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4 COs file lawsuit alleging dangerous conditions at N.M. prison

The plaintiffs fear going to work due to “persistently malfunctioning equipment, gross understaffing, gross incompetence of management and threats of retaliation”

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New Mexico Corrections Department

By Colleen Heild
Albuquerque Journal, N.M.

LOS LUNAS, N.M. — Four longtime state correctional officers are sounding the alarm, alleging that dangerous conditions at the prison in Los Lunas are putting their lives, and those of other staff and inmates, at “grave” risk.

Severe understaffing, combined with failing security equipment at the 43-year-old prison, have left staff “afraid,” states a lawsuit filed by the employees last month in state district court. Moreover, they allege that their attempts to correct the conditions have been met with “reprisal” by corrections officials.

“It’s absolutely reckless,” said attorney Parrish Collins, who filed the lawsuit on behalf of correctional officers Andres Martinez, Sonja Boucher, Leona Chavez and corrections Sgt. Dominic Baca. All but Boucher have worked at the Corrections Department for at least a decade, with Martinez spending the most time, 18 years, at the agency.

A Corrections spokeswoman Brittany Roembach said the agency doesn’t comment on pending litigation, but said in an email on Thursday, “NMCD is committed to ensuring that all of our facilities are safely staffed.”

The lawsuit alleges that at the Central New Mexico Correctional Facility:

Correctional officers are “recklessly forced” to attempt to cover multiple units and pods (inside the prison) by themselves. That has exposed the plaintiffs to “unsupervised, dangerous inmates beyond their capacity to supervise.” Officers are compelled to regularly work double shifts and sometimes triple shifts due to the shortage. Nurses are left alone with no security personnel, some forced to do inmate laundry because of a lack of biohazard staff. Inmates are not receiving their medications, including psychiatric medication, in a timely manner and frequently not at all, creating “enormous risks for all users of the building.” Maggots have infested the trucks used to transport the food served to inmates. Mentally ill patients and other inmates are tasked with watching over mentally ill and suicidal inmates. Inmate-on-inmate assaults and assaults on correctional officers are on the rise.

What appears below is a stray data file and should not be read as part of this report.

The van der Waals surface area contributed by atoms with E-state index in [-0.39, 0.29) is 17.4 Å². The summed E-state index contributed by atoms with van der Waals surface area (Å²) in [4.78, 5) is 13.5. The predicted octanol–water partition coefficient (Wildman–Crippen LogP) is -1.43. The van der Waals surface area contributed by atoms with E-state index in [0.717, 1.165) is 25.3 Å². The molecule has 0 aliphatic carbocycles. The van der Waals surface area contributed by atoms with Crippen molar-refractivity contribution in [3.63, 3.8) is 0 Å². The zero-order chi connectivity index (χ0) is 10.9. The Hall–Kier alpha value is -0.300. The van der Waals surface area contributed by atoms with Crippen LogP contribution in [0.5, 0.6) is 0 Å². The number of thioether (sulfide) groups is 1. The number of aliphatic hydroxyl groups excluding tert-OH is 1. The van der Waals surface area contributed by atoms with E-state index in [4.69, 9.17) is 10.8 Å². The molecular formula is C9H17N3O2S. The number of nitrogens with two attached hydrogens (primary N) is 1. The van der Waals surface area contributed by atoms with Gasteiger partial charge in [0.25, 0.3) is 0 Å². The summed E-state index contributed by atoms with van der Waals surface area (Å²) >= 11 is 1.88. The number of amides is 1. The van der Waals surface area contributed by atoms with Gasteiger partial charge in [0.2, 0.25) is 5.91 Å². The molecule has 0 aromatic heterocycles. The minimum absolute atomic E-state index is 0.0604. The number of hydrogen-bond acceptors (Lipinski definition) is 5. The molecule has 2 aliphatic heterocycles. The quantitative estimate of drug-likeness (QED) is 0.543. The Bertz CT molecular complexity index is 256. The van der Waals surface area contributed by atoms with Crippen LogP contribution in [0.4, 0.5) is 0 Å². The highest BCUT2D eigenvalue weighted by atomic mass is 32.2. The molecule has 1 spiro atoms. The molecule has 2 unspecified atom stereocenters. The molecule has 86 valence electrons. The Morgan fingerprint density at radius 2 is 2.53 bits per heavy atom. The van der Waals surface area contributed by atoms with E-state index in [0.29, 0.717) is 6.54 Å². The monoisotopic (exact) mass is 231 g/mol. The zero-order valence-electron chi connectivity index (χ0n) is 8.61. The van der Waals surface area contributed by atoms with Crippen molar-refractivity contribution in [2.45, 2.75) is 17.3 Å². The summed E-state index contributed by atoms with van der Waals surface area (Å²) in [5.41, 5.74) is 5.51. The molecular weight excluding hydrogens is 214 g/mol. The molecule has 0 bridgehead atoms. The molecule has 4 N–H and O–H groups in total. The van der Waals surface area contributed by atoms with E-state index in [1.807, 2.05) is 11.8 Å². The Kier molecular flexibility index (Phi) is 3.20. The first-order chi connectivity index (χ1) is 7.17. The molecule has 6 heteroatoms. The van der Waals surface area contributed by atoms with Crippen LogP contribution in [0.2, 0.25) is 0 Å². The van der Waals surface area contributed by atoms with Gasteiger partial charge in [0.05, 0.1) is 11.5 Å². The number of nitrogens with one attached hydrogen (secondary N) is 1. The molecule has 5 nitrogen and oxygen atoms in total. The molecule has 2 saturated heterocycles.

Moreover, the lawsuit contends the Corrections Department has provided false and or misleading information to auditors about staffing, mental health services, functioning of equipment and facilities, food quality and other information.

The plaintiffs say they have reported these problems repeatedly up the chain to supervisors, deputy wardens, wardens, the secretary of Corrections and to the governor.

But security at the prison is steadily worsening, and correctional officers, staff and medical personnel “are leaving in droves.”

“Not only has NMCD failed to replace those employees, but it is now attempting to eliminate (full-time) positions in a seeming effort to improve their staff vacancy numbers,” the lawsuit alleges.

The plaintiffs and other employees “fear going to work each day due to persistently malfunctioning equipment, gross understaffing, gross incompetence of (Corrections) management and threats of retaliation.”

Those who filed the lawsuit “all want to remain at (NMCD). They love their profession as correctional officers. They want to serve the public, the prisoners they oversee, and their correctional officers and staff...”

Asked about staffing, spokeswoman Roembach told the Journal that the Los Lunas prison has 51 vacancies for correctional officers, with a total of 181 full-time positions authorized.

Roembach said corrections officers are members of the American Federation of State, County and Municipal Employees union and the union has “not formally challenged the Corrections Department or any of our facilities on behalf of its members.”

The lawsuit is asking for damages, and court orders requiring Corrections officials to immediately comply with applicable standards. It also asks a judge for independent auditors to inspect the Los Lunas facility and review its compliance with American Correctional Association standards and to provide a full audit of what it alleges are Corrections Department’s “falsifications” on the two most recent ACA audits.

While the state prison population has been declining for the fourth consecutive year, there was a 32% vacancy rate in correctional officer positions at state prisons as of June 30, according to the most recent data from the state Legislative Finance Committee.


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